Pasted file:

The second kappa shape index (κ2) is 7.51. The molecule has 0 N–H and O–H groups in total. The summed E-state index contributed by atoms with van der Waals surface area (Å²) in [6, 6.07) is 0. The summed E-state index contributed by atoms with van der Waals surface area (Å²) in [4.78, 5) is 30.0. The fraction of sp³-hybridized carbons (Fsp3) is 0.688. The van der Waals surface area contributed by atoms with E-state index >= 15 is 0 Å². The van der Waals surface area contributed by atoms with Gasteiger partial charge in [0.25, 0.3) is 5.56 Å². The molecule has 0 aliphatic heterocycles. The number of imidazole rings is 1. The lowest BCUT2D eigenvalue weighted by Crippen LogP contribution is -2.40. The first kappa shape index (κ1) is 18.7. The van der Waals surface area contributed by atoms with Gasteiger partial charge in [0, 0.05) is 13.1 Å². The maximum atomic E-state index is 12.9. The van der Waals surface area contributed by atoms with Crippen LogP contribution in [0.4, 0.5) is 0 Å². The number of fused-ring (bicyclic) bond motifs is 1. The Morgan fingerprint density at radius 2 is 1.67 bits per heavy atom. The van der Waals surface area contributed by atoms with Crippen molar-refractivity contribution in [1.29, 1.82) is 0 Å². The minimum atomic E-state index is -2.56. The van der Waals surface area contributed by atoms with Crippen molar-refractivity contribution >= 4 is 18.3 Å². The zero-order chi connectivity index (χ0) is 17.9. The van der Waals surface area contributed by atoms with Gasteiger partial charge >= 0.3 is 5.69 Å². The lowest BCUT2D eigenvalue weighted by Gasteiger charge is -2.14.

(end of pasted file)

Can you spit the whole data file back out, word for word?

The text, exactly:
The second kappa shape index (κ2) is 7.51. The molecule has 0 N–H and O–H groups in total. The summed E-state index contributed by atoms with van der Waals surface area (Å²) in [6, 6.07) is 0. The summed E-state index contributed by atoms with van der Waals surface area (Å²) in [4.78, 5) is 30.0. The fraction of sp³-hybridized carbons (Fsp3) is 0.688. The van der Waals surface area contributed by atoms with E-state index >= 15 is 0 Å². The van der Waals surface area contributed by atoms with Gasteiger partial charge in [0.25, 0.3) is 5.56 Å². The molecule has 0 aliphatic heterocycles. The number of imidazole rings is 1. The lowest BCUT2D eigenvalue weighted by Crippen LogP contribution is -2.40. The first kappa shape index (κ1) is 18.7. The van der Waals surface area contributed by atoms with Gasteiger partial charge in [0, 0.05) is 13.1 Å². The maximum atomic E-state index is 12.9. The van der Waals surface area contributed by atoms with Crippen LogP contribution in [0.4, 0.5) is 0 Å². The number of fused-ring (bicyclic) bond motifs is 1. The Morgan fingerprint density at radius 2 is 1.67 bits per heavy atom. The van der Waals surface area contributed by atoms with Crippen molar-refractivity contribution in [1.29, 1.82) is 0 Å². The minimum atomic E-state index is -2.56. The van der Waals surface area contributed by atoms with Crippen molar-refractivity contribution >= 4 is 18.3 Å². The zero-order chi connectivity index (χ0) is 17.9. The van der Waals surface area contributed by atoms with Gasteiger partial charge >= 0.3 is 5.69 Å². The lowest BCUT2D eigenvalue weighted by Gasteiger charge is -2.14.